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What Exactly are Shelling or Podded Beans?
There I was in the midst of the climbing beans, contentedly tucking and twining vines in and out of the wire netting, when my Mum pointed at a fat bulging bean on the vine, “I just hate it when my beans get so old and tough they can’t be eaten, like those ones.”
I know just what my Mum meant. Until recently, I was only interested in harvesting beans that were young, fresh, snappy and juicy. We know them as green beans, snap beans or string beans.
That was before friend and growing guru Mark Christensen of Heritage Food Crops Research Trust gifted me bean seeds when we moved back to New Zealand. Wow, those beans with amazing names like Fat Goose, Good Mother Stallard, Cherokee Cornfield and Lazy Wife grew and grew and grew! I felt like I was living in the land of Jack and the Beanstalk!
We ate snap beans every day from December until February, we froze dozens of bags of snap beans for winter, and jumped for joy when family came to stay becuse we could serve huge platters of snap beans every day! By the way, steamed snap beans are DELICIOUS topped with toasted chopped almonds and a little olive oil or coconut oil and salt!
Then I thought, “Mark gifted me these bean seeds, the least I can do is grow some of the beans on and try them as freshly shelled beans, and perhaps dry some for winter.”
Shelling Beans are Grown up Snap Beans!
You see, the snap beans, the ones that are snappy and juicy are really just immature pods. You can see the tiny seed inside a cut snap bean. When you let the bean stay on the vine, the tiny seed inside begins to swell and grow, until the bumps are showing through the pod, and feel very firm and full when you press them.
Fresh snap beans are about 85% water, and have good levels of those magical polyphenols which ward off disease as they keep free radicals in check.
Fresh shelled or podded beans have higher levels of protein, iron and vitamins, more calories along with starches and fibres for the digestive system, compared with green or snap beans. Actually these fibres and starches are not technically digestible, but are wonderful food for the microorganisms in our digestive systems. Just the same as their dried up relatives - the dry beans we see in stores!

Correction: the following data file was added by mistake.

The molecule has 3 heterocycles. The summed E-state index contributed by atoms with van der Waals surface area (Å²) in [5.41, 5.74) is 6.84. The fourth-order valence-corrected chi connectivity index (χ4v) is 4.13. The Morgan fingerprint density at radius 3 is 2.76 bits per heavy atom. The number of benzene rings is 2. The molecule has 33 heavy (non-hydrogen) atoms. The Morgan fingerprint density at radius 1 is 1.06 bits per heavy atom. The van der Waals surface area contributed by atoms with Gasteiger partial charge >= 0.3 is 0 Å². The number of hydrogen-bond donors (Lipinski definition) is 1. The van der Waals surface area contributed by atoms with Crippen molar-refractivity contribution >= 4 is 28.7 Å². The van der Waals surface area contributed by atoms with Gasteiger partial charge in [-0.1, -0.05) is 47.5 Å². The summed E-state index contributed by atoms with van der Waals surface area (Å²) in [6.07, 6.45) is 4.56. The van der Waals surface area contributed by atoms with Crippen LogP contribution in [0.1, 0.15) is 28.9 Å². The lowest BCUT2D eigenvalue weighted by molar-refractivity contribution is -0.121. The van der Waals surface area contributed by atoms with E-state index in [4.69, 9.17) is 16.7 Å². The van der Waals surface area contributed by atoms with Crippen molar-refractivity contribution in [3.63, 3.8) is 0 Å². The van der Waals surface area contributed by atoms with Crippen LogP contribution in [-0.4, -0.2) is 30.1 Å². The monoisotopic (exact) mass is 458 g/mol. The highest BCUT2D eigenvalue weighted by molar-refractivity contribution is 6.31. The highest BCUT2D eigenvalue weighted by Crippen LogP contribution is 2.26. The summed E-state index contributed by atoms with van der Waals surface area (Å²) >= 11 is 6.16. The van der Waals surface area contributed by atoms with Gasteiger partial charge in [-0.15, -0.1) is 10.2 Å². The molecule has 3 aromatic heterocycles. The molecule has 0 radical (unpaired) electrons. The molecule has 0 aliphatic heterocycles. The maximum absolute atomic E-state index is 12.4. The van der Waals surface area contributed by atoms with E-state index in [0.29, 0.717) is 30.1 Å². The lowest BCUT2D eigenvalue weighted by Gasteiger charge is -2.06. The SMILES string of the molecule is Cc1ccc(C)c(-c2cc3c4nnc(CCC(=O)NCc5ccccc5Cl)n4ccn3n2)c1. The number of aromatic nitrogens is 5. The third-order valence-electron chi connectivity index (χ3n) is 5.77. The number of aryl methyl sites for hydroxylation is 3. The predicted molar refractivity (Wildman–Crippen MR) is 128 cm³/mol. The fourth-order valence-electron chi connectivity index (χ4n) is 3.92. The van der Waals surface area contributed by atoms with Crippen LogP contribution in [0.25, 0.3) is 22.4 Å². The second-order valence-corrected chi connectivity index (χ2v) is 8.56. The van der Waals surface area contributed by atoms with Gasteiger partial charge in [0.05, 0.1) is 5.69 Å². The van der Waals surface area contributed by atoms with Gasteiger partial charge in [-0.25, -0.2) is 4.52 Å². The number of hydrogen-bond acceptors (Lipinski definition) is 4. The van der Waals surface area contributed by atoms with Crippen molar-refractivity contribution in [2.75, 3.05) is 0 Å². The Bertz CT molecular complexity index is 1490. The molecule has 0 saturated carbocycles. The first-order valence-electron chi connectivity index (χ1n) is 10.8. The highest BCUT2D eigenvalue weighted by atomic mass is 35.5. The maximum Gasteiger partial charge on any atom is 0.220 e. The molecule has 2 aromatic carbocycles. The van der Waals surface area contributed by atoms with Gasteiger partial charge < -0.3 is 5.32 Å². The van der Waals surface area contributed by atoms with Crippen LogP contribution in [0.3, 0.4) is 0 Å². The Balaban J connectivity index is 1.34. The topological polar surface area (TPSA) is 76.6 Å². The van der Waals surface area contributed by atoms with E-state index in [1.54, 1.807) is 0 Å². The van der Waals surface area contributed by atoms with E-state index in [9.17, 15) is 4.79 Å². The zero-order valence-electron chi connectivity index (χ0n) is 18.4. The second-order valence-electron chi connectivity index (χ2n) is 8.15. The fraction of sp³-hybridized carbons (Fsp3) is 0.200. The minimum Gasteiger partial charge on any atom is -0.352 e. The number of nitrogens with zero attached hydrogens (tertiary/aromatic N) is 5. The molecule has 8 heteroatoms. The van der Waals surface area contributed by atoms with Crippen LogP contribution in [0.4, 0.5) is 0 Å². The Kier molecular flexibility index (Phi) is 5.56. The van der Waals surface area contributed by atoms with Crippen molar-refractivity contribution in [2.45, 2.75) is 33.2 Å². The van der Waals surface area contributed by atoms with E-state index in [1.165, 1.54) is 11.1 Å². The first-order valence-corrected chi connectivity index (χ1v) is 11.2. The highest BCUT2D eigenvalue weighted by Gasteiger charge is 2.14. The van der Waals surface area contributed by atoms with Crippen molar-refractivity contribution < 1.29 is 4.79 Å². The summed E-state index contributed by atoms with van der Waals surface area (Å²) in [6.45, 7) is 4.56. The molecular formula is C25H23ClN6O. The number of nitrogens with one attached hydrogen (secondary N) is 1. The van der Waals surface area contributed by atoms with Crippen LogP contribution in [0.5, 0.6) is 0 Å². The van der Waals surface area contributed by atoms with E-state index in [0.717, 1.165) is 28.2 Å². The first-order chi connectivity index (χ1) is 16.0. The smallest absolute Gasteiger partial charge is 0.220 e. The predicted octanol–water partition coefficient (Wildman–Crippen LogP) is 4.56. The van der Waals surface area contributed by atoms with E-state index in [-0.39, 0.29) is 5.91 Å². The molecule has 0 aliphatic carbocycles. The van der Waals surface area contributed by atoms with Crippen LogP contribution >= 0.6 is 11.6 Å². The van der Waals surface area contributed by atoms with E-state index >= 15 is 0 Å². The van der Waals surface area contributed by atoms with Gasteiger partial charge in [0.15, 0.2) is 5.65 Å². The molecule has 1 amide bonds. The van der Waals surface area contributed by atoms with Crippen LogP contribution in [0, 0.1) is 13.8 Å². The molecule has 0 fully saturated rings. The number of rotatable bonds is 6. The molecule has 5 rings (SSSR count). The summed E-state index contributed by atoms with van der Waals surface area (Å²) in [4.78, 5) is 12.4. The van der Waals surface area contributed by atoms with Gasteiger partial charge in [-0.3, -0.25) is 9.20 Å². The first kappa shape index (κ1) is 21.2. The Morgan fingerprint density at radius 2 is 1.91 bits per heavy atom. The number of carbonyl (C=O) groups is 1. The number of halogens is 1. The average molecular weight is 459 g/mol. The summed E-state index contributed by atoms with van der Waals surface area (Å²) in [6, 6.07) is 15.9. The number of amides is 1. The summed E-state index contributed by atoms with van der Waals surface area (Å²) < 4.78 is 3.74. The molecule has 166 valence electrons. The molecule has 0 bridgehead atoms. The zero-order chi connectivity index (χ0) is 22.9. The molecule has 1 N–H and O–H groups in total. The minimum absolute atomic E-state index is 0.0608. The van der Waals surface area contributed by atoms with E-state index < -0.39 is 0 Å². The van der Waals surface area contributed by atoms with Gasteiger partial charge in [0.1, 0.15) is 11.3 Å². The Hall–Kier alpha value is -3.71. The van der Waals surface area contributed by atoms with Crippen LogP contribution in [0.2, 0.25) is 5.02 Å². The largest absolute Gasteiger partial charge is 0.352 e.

A Bean Secret I'm Sharing Today
There is just one problem, something I haven’t shared with you yet. It’s a little bit embarrassing for someone who loves plant food. You see, for many years now I have not been able to eat and digest any kind of legume.
I know, very tragic.
The Bean Experiment Begins
Still I’m always one for experiments! We waited until the bean pods on the vines became swollen, the skins becoming harder and more fibrous by the day, the lumps and bumps of the beans looking as if they were going to burst! One variety turned a shocking pink colour, an easy way to know the beans are ready to be shelled! And then the day came and we decided to start harvesting the beans for shelling, also known as podding the beans.
The pile of pods grew and grew, while the pile of shelled beans looked far more modest. Next, we measured a cup or so of the shelled beans into small freezer bags, lay the bags flat on a tray and popped them into the freezer.
Then the test came. Would I be able to eat AND digest the freshly shelled beans, without cramps, nausea, constipation, bad breath and skin issues for days afterwards?
We carefully selected a recipe from one of our favourite books: Feasts of Provence by Robert Carrier, and set about making La Soupe au Pistou. Of course we had to make some changes to the Pistou sauce to be plant based.
The flavours were marvellous, the texture was satisfying, and then the first bean...
Delicious. I felt a little tear in my eye. How many years since I’d eaten a cooked bean?
And the next day....no side effects! And the day after that...no side effects! Even a week out there was no cracking skin, no rashes, no nausea, no bloating or cramping. At last, I’d found a way to be able to eat legumes and remain healthy and well.
Perhaps the starches in the freshly shelled beans are more digestible for me, perhaps growing in our local environment instead of eating beans grown in a faraway place made them more digestible for me. The answer is not yet clear.
Yet I have been able to eat freshly shelled beans two years in a row, and two different locations.
I encourage you to be brave enough to let some of your summer beans grow on, and give freshly shelled or podded beans a chance!
If you live in New Zealand, you can email Mark Christensen and ask for a sample of beans to grow in your garden. Wherever you live, there is a variety of bean to suit your climate.
God bless you as you search for and discover the foods that are healthy for you!
Posted: Mon 20 May 2019